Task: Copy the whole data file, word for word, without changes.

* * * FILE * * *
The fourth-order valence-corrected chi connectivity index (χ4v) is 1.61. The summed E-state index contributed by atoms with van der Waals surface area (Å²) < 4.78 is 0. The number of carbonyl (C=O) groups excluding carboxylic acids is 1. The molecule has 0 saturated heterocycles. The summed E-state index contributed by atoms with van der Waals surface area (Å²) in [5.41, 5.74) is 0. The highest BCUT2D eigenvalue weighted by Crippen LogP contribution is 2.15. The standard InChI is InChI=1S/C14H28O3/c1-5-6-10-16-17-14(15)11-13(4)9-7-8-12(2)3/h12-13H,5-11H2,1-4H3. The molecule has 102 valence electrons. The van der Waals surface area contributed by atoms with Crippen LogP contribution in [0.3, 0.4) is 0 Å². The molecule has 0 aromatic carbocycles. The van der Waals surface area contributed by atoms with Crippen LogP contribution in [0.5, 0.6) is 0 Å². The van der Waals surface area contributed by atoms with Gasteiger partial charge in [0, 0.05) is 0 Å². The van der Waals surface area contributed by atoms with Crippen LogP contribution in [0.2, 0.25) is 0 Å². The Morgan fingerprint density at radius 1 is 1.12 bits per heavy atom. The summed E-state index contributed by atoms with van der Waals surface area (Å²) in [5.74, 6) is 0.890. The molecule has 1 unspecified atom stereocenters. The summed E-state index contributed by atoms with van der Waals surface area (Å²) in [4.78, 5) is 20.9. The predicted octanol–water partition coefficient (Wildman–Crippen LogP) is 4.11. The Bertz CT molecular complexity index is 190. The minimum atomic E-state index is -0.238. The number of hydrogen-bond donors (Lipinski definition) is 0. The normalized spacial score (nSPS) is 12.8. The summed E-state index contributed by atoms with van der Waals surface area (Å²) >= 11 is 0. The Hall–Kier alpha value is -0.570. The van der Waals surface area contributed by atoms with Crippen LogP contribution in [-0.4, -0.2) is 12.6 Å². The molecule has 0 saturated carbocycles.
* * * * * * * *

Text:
The fourth-order valence-corrected chi connectivity index (χ4v) is 1.61. The summed E-state index contributed by atoms with van der Waals surface area (Å²) < 4.78 is 0. The number of carbonyl (C=O) groups excluding carboxylic acids is 1. The molecule has 0 saturated heterocycles. The summed E-state index contributed by atoms with van der Waals surface area (Å²) in [5.41, 5.74) is 0. The highest BCUT2D eigenvalue weighted by Crippen LogP contribution is 2.15. The standard InChI is InChI=1S/C14H28O3/c1-5-6-10-16-17-14(15)11-13(4)9-7-8-12(2)3/h12-13H,5-11H2,1-4H3. The molecule has 102 valence electrons. The van der Waals surface area contributed by atoms with Crippen LogP contribution in [0.3, 0.4) is 0 Å². The molecule has 0 aromatic carbocycles. The van der Waals surface area contributed by atoms with Crippen LogP contribution in [0.5, 0.6) is 0 Å². The van der Waals surface area contributed by atoms with Gasteiger partial charge in [0, 0.05) is 0 Å². The van der Waals surface area contributed by atoms with Crippen LogP contribution in [0.2, 0.25) is 0 Å². The Morgan fingerprint density at radius 1 is 1.12 bits per heavy atom. The summed E-state index contributed by atoms with van der Waals surface area (Å²) in [5.74, 6) is 0.890. The molecule has 1 unspecified atom stereocenters. The summed E-state index contributed by atoms with van der Waals surface area (Å²) in [4.78, 5) is 20.9. The predicted octanol–water partition coefficient (Wildman–Crippen LogP) is 4.11. The Bertz CT molecular complexity index is 190. The minimum atomic E-state index is -0.238. The number of hydrogen-bond donors (Lipinski definition) is 0. The normalized spacial score (nSPS) is 12.8. The summed E-state index contributed by atoms with van der Waals surface area (Å²) >= 11 is 0. The Hall–Kier alpha value is -0.570. The van der Waals surface area contributed by atoms with Crippen LogP contribution in [-0.4, -0.2) is 12.6 Å². The molecule has 0 saturated carbocycles.